Yesterday, Wes Burke put up his most insightful post of the year to date, Albums that Cause Amnesia. He poses an interesting question: Does an album that is so successful as to redefine a group’s sound cause fans to forget the albums that came before?

His strongest case study was Gold City’s Pillars of Faith. That 1992 release so defined Gold City’s sound that fans tend to talk less about the albums that preceded it. He also raises another persuasive case, the Kingsmen’s 1977 Chattanooga Live.

Count me among the convinced that this unusual phenomenon happens.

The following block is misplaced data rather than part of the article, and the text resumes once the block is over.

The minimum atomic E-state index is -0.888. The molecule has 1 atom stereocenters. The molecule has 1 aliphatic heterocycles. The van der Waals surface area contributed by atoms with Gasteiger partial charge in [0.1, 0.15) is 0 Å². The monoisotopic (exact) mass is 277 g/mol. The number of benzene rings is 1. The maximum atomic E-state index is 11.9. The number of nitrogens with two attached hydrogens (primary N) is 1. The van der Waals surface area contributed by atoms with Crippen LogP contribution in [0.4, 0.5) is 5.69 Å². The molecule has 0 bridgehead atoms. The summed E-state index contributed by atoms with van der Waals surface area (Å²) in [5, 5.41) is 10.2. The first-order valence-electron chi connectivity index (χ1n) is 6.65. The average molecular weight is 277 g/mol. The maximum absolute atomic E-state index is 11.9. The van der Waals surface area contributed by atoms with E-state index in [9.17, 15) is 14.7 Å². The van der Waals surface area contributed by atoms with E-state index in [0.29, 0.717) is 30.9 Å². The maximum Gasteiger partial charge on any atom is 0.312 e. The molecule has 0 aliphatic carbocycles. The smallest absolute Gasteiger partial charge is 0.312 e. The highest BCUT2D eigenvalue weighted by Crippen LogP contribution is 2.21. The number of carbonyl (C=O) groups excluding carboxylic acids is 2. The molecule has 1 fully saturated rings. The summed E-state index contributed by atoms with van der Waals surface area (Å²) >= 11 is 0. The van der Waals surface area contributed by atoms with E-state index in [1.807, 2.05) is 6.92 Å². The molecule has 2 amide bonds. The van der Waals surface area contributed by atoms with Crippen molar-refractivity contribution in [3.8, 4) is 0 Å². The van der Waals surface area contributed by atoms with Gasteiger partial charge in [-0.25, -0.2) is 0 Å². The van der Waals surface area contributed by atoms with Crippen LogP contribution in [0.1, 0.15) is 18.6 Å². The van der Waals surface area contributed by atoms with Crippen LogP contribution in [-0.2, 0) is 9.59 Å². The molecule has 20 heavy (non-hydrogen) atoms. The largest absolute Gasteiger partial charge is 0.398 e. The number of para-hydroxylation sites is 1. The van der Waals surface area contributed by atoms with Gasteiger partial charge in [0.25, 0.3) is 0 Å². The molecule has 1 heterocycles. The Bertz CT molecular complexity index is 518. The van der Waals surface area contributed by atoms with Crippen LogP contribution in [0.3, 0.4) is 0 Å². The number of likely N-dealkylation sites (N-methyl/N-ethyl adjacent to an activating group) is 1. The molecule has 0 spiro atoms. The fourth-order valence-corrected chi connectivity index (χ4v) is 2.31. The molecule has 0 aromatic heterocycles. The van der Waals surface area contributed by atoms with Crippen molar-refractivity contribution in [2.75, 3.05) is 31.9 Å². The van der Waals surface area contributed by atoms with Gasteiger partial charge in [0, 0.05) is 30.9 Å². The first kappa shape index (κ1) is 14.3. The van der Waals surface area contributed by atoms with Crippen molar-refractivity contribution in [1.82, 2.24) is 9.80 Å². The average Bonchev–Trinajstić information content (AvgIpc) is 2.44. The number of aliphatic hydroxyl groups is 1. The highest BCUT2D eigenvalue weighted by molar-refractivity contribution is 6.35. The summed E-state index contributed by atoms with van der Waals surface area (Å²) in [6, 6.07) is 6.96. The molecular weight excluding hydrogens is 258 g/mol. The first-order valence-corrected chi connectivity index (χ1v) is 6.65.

One example he gave, though, started my thoughts down a different path. He asked whether the success of the Cathedrals’ 1982 album Something Special causes us to talk less about their previous projects. What I’m wondering is this: Suppose the Cathedrals had never recorded Something Special, because they hung up their traveling shoes in 1979, after Roy Tremble, George Amon Webster, and Lorne Matthews quit. Don’t we actually talk about their 1960s and 1970s projects more thanks to Something Special establishing them as a mega-group than we would had they quit?